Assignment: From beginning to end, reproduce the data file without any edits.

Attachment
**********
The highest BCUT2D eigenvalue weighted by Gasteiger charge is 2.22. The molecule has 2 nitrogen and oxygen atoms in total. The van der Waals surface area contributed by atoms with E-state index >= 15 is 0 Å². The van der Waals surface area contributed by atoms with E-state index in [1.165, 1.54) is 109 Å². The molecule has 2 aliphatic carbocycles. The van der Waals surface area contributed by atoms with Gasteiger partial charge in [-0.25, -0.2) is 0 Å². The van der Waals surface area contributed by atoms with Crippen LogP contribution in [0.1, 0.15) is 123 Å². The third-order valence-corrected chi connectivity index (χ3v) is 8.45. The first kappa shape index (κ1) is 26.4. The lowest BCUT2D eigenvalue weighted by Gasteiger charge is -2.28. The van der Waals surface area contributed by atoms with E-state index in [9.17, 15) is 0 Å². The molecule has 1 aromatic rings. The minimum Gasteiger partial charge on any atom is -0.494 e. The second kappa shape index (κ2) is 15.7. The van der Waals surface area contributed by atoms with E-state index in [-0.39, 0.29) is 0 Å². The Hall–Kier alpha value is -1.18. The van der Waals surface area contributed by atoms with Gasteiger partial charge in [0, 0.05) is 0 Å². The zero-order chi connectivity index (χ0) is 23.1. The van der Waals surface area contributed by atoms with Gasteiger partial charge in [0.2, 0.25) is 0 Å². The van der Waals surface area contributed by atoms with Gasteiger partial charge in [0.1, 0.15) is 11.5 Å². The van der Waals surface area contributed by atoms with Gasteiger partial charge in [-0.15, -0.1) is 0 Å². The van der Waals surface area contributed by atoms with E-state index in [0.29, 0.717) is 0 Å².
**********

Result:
The highest BCUT2D eigenvalue weighted by Gasteiger charge is 2.22. The molecule has 2 nitrogen and oxygen atoms in total. The van der Waals surface area contributed by atoms with E-state index >= 15 is 0 Å². The van der Waals surface area contributed by atoms with E-state index in [1.165, 1.54) is 109 Å². The molecule has 2 aliphatic carbocycles. The van der Waals surface area contributed by atoms with Gasteiger partial charge in [-0.25, -0.2) is 0 Å². The van der Waals surface area contributed by atoms with Crippen LogP contribution in [0.1, 0.15) is 123 Å². The third-order valence-corrected chi connectivity index (χ3v) is 8.45. The first kappa shape index (κ1) is 26.4. The lowest BCUT2D eigenvalue weighted by Gasteiger charge is -2.28. The van der Waals surface area contributed by atoms with E-state index in [9.17, 15) is 0 Å². The molecule has 1 aromatic rings. The minimum Gasteiger partial charge on any atom is -0.494 e. The second kappa shape index (κ2) is 15.7. The van der Waals surface area contributed by atoms with E-state index in [-0.39, 0.29) is 0 Å². The Hall–Kier alpha value is -1.18. The van der Waals surface area contributed by atoms with Gasteiger partial charge in [0, 0.05) is 0 Å². The zero-order chi connectivity index (χ0) is 23.1. The van der Waals surface area contributed by atoms with Gasteiger partial charge in [0.2, 0.25) is 0 Å². The van der Waals surface area contributed by atoms with Gasteiger partial charge in [0.1, 0.15) is 11.5 Å². The van der Waals surface area contributed by atoms with Gasteiger partial charge in [-0.15, -0.1) is 0 Å². The van der Waals surface area contributed by atoms with E-state index in [0.29, 0.717) is 0 Å².